Mule deer habitat extends across jurisdictional boundaries. In the past, there were no range-wide habitat maps available that identified the distribution of mule deer in North America, nor was there a database that identifies the factors that limit the quality of mule deer habitat. When the Western Association of Fish and Wildlife Agencies (WAFWA) Mule Deer Working Group began planning for a Joint Venture Habitat Restoration Project, they found that the lack of these databases made cross-jurisdiction project planning impossible. They investigated methods to develop such databases and found that the previous project by Rocky Mountain Elk Foundation (RMEF) was the most suitable model to adopt. This is particularly true given the commitment from RMEF to provide existing databases to this project at no cost to WAFWA. With this database in place, resource managers now have a tool that they can use to identify important mule deer habitats and to plan methods to maintain or enhance existing habitat values.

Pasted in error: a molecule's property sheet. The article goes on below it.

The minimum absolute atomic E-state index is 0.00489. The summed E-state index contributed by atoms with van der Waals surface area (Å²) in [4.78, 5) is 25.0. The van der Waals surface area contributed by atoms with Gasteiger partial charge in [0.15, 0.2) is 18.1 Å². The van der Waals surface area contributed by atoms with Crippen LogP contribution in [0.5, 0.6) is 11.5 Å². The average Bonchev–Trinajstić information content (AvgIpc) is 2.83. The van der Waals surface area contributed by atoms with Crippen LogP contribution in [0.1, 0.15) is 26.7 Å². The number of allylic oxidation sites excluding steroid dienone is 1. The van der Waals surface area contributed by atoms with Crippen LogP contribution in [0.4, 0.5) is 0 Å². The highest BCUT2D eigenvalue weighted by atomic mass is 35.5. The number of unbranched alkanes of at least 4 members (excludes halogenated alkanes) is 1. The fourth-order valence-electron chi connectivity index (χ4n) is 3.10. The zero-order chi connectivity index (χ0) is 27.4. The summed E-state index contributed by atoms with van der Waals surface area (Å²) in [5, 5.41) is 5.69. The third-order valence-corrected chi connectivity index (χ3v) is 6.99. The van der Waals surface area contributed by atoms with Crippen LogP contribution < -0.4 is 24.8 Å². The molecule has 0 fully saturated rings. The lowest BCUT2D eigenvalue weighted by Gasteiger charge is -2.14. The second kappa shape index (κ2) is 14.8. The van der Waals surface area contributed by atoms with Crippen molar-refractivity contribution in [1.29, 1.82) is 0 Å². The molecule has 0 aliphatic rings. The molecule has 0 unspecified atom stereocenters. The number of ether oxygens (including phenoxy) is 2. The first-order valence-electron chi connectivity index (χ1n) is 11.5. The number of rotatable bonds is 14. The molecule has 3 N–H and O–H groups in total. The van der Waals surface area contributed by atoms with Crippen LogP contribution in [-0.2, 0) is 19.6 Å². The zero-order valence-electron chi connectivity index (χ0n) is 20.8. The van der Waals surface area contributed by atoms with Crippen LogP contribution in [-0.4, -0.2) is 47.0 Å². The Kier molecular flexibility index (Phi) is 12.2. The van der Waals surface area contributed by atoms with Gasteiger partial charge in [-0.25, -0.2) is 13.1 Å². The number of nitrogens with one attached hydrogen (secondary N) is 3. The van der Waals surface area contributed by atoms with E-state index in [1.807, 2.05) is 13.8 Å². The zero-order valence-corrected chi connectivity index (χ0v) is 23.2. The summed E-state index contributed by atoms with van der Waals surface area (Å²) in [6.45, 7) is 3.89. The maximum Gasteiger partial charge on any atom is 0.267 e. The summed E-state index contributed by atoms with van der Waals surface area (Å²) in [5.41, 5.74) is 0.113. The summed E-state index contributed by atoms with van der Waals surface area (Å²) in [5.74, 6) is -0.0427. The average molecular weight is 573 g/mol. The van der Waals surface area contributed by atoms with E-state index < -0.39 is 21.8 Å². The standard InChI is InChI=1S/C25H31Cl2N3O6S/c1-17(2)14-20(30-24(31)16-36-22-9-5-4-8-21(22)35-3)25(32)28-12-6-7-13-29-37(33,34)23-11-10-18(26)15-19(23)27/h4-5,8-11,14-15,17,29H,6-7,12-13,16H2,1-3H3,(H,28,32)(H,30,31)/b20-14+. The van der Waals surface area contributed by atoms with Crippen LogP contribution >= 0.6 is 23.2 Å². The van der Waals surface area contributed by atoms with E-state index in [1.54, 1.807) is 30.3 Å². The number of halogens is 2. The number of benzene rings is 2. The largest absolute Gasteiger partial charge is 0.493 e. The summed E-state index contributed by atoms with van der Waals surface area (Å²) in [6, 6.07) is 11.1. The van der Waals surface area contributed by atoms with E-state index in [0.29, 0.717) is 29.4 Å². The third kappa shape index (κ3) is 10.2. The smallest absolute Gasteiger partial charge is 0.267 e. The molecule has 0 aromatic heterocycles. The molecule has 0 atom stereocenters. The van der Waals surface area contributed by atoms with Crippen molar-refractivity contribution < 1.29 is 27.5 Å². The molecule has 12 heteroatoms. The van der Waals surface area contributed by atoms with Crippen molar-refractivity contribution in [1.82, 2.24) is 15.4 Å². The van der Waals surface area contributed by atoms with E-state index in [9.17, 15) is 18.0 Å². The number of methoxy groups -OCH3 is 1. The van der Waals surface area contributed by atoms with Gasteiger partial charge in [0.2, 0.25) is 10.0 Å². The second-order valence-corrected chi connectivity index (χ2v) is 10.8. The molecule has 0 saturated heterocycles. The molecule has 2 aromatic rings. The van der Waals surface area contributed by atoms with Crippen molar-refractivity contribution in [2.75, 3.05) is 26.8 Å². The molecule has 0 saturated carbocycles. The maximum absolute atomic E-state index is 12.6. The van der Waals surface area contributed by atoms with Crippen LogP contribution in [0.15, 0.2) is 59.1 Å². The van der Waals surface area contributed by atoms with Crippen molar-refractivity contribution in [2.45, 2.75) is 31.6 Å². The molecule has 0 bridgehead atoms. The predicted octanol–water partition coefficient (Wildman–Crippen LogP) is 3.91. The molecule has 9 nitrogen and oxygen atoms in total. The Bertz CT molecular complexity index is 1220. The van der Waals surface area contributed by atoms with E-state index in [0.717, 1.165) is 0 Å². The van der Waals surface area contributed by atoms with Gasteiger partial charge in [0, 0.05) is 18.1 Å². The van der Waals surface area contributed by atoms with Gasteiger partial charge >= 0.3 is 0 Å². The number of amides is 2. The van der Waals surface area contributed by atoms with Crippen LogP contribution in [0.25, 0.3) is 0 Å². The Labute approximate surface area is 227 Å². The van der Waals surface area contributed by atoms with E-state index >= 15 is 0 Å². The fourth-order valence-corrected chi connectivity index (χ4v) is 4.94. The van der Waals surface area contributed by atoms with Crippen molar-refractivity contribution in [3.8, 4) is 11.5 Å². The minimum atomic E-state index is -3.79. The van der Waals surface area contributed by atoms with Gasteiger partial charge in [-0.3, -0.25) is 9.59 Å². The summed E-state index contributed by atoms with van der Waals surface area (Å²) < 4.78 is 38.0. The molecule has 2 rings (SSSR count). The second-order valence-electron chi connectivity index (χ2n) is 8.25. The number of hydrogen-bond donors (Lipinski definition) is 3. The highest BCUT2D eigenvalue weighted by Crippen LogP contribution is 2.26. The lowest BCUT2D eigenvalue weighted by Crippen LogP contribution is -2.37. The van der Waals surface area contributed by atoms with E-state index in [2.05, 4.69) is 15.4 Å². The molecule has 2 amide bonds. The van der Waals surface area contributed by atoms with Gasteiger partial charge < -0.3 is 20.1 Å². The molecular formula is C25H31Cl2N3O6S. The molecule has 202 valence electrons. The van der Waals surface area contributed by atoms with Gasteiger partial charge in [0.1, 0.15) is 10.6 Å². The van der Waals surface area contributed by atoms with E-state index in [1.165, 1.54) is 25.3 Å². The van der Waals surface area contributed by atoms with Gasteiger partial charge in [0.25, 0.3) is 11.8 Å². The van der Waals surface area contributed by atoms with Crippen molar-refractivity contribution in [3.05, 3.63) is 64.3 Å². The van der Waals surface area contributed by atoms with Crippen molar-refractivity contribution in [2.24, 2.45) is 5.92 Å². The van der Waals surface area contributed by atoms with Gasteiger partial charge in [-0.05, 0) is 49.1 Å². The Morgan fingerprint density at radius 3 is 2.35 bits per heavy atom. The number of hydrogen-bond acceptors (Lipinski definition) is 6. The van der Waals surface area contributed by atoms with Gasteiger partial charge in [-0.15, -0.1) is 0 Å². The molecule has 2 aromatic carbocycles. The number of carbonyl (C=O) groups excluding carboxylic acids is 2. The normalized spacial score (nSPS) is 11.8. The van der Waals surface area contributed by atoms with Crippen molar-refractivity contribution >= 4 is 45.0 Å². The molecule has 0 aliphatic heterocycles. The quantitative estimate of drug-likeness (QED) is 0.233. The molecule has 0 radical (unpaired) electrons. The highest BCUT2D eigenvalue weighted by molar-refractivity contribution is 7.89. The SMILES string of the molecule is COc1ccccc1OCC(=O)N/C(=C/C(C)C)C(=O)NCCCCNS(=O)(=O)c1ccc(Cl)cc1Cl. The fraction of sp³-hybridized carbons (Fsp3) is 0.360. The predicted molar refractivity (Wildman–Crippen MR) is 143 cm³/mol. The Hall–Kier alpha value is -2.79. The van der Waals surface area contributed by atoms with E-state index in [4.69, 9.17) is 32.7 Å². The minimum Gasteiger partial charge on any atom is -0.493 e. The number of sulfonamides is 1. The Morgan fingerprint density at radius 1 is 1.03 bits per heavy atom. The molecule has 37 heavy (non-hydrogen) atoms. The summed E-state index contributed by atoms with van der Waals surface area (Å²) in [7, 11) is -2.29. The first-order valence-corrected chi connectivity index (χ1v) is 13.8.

The project involved using a Delphi (expert opinion) approach to map all mule and black-tailed deer habitat in North America and Mexico. To accomplish this, regional representatives worked through state-based workshops to identify and delineate habitat on a state by state basis. Habitat areas were delineated on 1:250,000 sheet maps with a minimum mapping unit of approximately 6 square miles. Six categories of mule deer habitat were delineated, with 18 factors limiting or otherwise affecting the habitat. These data were digitized and compiled into a GIS database. This database can be used to assist in management programs such as habitat restorations that cross administrative boundaries.